Water Found in Atmosphere of Neptune-Sized Planet, Trillions of Miles Away

An artist's illustration of HAT-P-11b. Harvard-Smithsonian Center for Astrophysics

By peering throughout the universe with various telescopes, astronomers have found water in many places, such as large gaseous planets the size of Jupiter. But, up until now, they haven't found water on smaller planets, or any approaching the size of our own.

In a study published in the journal Nature, scientists say they detected a "crystal clear" fingerprint of water vapor coming from a planet dubbed HAT-P-11b, nearly 729 trillion miles miles away.

The planet has a mass about 26 times that of Earth, and is about the same size as Neptune. Researchers detected the presence of water by measuring the wavelength of light emitted from HAT-P-11b's atmosphere; water absorbs a specific subset of radiation, which leaves a specific "signature" in the light that passes through it.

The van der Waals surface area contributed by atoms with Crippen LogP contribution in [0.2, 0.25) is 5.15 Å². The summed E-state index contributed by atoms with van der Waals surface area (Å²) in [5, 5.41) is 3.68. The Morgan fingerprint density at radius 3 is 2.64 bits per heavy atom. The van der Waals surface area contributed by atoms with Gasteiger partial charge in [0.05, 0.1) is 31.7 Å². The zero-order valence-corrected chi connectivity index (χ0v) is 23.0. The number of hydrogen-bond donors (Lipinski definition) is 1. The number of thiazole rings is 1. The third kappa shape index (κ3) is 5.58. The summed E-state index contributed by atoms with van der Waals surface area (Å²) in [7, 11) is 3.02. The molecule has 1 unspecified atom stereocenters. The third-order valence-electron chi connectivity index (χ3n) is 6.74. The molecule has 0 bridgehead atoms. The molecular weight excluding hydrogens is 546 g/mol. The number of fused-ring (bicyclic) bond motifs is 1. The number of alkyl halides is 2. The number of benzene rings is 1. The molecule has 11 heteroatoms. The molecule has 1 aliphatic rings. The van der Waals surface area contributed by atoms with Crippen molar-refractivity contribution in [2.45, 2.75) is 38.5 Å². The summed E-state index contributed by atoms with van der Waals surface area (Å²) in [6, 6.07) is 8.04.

"From the strength of the absorption, the authors conclude that the planet's atmosphere has a composition not dissimilar to those of the giant planets of our solar system—mostly hydrogen, with trace amounts of heavier atoms, including oxygen in the form of water vapour," writes astronomer Eliza Kempton, in a Nature commentary accompanying the research.

The results are interesting because water is a precondition for life, but its presence doesn't ensure that life would be found there, the authors write.

The researchers, from the University of Maryland and elsewhere, made the observations and measurements using the Hubble Space Telescope.

Previous attempts to figure out what made up the atmosphere of other planets of this size were foiled, likely by clouds, according to the study. Clouds can mask the presence of materials deeper in a planet's atmosphere, but in the case of this newfound exoplanet, the light made it through.